November marks Family Violence Prevention Month, advocates address year-round issue

Still of Sir Howard Douglas Hall on 3 Bailey Dr, decorated with the purple lights for Family Violence Prevention month. (Daniel Salas/AQ)

This November, St. Thomas University has added purple lights in the cupolas of two campus buildings, George Martin Hall and Holy Cross House, in recognition of Family Violence Prevention Month.   

Proclaimed by the Government of New Brunswick in partnership with the Fergusson Foundation, the month aims to raise awareness of the impact that family violence has on individuals, families and the broader community. 

But for those working in family support services, this awareness lasts year-round. 

Ashtyn Morrell is a third-year student at STU who has been working with Capital Family Services since May. Her job as a family support worker includes providing transportation for children and guiding families while they move homes. 

For Morrell, the most impactful part of her job is “the trauma that a lot of kids and even the adults have endured.”

“It’s seeing the impacts of everything and how it has affected them,” she said. 

Since the start of her job, she has been working with a client with a young child and newborn to move into a house. 

“I was in the process of moving them in there and getting them set up,” she said. “That was cool to be a part of.”

November is a very busy month at the Women in Transition House, but it’s not because of the campaigns for Family Violence Prevention Month. The organization’s mission remains the same throughout the year and they depend on external sources to help spread awareness about it.

“I would like to say that we have a whole media campaign around [Family Violence Prevention Month] in November, but staff are not able to do that,” said Executive Director Jan Smith.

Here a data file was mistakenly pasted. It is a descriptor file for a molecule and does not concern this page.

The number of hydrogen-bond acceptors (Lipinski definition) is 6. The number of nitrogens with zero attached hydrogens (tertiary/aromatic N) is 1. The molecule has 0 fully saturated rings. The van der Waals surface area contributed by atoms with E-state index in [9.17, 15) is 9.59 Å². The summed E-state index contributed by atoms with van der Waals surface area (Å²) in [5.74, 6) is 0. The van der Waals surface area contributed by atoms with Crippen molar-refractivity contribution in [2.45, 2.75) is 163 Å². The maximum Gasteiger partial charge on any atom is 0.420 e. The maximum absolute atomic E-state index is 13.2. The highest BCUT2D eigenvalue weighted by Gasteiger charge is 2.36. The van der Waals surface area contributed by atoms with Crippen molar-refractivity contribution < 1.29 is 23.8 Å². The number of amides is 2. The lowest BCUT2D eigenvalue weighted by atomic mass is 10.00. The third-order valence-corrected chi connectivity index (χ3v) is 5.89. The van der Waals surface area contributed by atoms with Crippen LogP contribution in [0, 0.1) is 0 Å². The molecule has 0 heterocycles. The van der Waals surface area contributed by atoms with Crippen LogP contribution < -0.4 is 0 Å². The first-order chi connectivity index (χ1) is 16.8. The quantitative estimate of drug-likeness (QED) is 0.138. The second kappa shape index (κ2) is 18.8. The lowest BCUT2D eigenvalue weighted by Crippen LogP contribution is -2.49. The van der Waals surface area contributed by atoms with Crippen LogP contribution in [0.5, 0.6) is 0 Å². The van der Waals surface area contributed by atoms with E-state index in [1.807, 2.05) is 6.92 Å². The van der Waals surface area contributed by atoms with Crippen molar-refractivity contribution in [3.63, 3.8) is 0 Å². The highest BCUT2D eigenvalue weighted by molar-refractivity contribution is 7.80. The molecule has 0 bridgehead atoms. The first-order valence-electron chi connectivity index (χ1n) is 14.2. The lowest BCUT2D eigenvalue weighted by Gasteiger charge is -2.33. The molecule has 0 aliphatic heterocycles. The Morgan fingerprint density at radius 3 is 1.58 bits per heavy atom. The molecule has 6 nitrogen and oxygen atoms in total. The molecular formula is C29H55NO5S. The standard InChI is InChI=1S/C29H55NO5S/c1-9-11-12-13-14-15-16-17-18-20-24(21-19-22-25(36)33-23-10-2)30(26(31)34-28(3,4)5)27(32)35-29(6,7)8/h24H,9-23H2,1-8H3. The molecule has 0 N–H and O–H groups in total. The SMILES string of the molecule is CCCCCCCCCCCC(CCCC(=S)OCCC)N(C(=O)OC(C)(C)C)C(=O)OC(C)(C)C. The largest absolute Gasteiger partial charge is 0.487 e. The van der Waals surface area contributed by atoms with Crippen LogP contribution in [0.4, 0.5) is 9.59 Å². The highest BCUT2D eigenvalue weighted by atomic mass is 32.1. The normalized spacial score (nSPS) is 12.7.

The Women in Transition House first opened in the 1970s and has been fully functional for more than 40 years, with the goal of supporting women and children who are fleeing unhealthy and dangerous living situations. 

Due to mental health, the cost of rent and food insecurity, “people are presenting with more complex needs than ever before,” said Smith. 

“All of those social pressures create more internal pressures in a family … sometimes those internal pressures play out in inappropriate ways.”

Smith was previously a police officer and joined the Women in Transition House five years ago to help an underserved community. She described it as an easy transition with the diverse experience she gained as a police officer. 

She made the switch because she saw “the need was there.”

Smith said that, if she could highlight one important fact, it would be that violence doesn’t have to be physical. Violence could be emotional or financial coercion, as well as threats and intimidation.

Her hope is that those affected know they are not alone and that they will seek an expert’s assistance for support and education.

“It exists in your own neighbourhood, no matter how affluent or marginalized that neighbourhood is.”